What is Link-SF?
St. Anthony’s Tenderloin Technology Lab serves many low-income San Francisco residents that are looking for web access. One of the trends in recent years has been that a significant percentage of users (40% as of February 2014, up from 33% the previous year) have access to smartphones. Low-income households especially are increasingly reliant on smartphones – 45% of smartphone-owning <30k households use mobile web as their primary device for internet access vs 27% of >75k households. Web access and literacy is crucial for job or housing applications, as well as family and social networks.
Link-SF is a mobile web app designed to give this growing community of smartphone users instant access to relevant services on the go by surfacing crucial information like open hours, phone numbers, and Google Maps directions.
After having launched the Link-SF service last year, we’ve seen steady traffic and have continued working on both improving the service and increasing our awareness of the technology ecosystem around assisting those most in need in San Francisco. However, while we’re pleased with the development of the user interface for Link-SF, there’s a big challenge for its long-term sustainability: maintaining the quality of this data is a huge task!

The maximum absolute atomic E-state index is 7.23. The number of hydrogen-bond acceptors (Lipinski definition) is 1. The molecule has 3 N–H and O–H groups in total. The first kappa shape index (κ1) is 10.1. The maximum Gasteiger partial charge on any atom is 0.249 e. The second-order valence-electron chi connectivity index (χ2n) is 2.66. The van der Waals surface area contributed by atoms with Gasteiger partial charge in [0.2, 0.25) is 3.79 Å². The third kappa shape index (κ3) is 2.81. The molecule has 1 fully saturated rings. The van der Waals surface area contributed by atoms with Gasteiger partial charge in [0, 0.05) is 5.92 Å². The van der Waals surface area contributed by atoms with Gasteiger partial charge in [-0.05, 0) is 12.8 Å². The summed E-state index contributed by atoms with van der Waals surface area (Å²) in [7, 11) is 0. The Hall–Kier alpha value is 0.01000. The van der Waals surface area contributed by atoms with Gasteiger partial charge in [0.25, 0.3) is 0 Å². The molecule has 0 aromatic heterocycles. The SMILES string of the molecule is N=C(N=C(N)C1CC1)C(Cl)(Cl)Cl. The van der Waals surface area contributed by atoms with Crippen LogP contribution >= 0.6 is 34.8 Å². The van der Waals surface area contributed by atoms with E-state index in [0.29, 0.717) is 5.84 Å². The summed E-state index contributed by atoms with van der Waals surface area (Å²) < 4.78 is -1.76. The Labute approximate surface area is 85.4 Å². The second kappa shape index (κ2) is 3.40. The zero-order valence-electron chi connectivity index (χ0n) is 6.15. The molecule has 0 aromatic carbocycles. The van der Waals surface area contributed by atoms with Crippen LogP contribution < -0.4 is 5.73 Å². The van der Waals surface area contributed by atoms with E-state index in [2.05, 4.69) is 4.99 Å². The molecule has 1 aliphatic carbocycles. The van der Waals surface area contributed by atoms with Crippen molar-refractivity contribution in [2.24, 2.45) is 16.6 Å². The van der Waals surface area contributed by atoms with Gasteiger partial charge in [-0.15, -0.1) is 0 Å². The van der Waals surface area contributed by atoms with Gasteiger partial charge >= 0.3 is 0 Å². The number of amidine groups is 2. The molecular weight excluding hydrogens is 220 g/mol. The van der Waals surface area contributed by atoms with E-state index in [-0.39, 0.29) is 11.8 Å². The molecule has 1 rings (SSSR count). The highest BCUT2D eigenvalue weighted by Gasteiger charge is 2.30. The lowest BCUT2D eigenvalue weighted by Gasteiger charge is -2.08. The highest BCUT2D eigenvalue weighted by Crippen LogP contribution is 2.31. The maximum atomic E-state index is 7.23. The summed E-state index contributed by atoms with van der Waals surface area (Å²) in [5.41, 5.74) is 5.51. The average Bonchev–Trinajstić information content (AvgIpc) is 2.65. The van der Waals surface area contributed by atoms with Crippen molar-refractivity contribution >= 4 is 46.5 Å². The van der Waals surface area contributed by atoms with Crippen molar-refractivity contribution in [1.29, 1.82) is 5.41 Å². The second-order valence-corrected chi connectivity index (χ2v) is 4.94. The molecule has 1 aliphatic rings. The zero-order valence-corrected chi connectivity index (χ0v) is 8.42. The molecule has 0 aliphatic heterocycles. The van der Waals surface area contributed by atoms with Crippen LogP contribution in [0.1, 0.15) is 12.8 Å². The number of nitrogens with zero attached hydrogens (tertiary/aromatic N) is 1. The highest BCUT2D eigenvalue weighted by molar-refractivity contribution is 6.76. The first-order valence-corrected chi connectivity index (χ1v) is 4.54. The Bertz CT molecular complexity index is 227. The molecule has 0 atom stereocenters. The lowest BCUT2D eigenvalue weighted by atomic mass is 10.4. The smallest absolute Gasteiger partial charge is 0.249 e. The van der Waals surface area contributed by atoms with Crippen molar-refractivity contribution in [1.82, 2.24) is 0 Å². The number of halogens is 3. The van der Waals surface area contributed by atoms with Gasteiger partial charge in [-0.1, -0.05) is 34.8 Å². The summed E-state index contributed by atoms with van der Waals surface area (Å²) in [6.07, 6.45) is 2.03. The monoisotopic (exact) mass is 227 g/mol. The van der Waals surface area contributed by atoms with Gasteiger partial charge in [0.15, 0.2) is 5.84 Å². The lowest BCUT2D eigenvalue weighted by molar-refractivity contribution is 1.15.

A bit of history
Originally, the Link-SF project drew from the Bar Association of San Francisco’s Homeless Advocacy Project, which produces a large printed resource manual containing information about services available to people experiencing homelessness. In partnership with the Tenderloin Tech Lab, we converted this document’s extensive directory information — all in raw text — into structured data.
Since then, the information has been manually updated by St Anthony’s staff — which reports spending at least 10 hours a month of their precious time on this task.
We think there are other ways to address the need for ongoing data maintenance. Our first step in that direction is to adapt Link-SF so that it can consume and publish data that is made available in the Open Referral format.
Open Referral compatibility will enable Link-SF to become interoperable with other directory data aggregation systems — such as the Ohana API, 2-1-1, or even the San Francisco Homeless Wiki. We don’t yet know what would be the best long-term solution to the data-maintenance challenge, but removing technical barriers to interoperability will allow Open Referral pilot projects like ours in San Francisco to actually begin testing different strategies.
Additionally, by adopting Open Referral, we will make it easier for other other communities to redeploy this software! Link-SF is an open source application, so anyone can re-use and adapt it — and any community with data available in the Open Referral format could have this application up and running within days!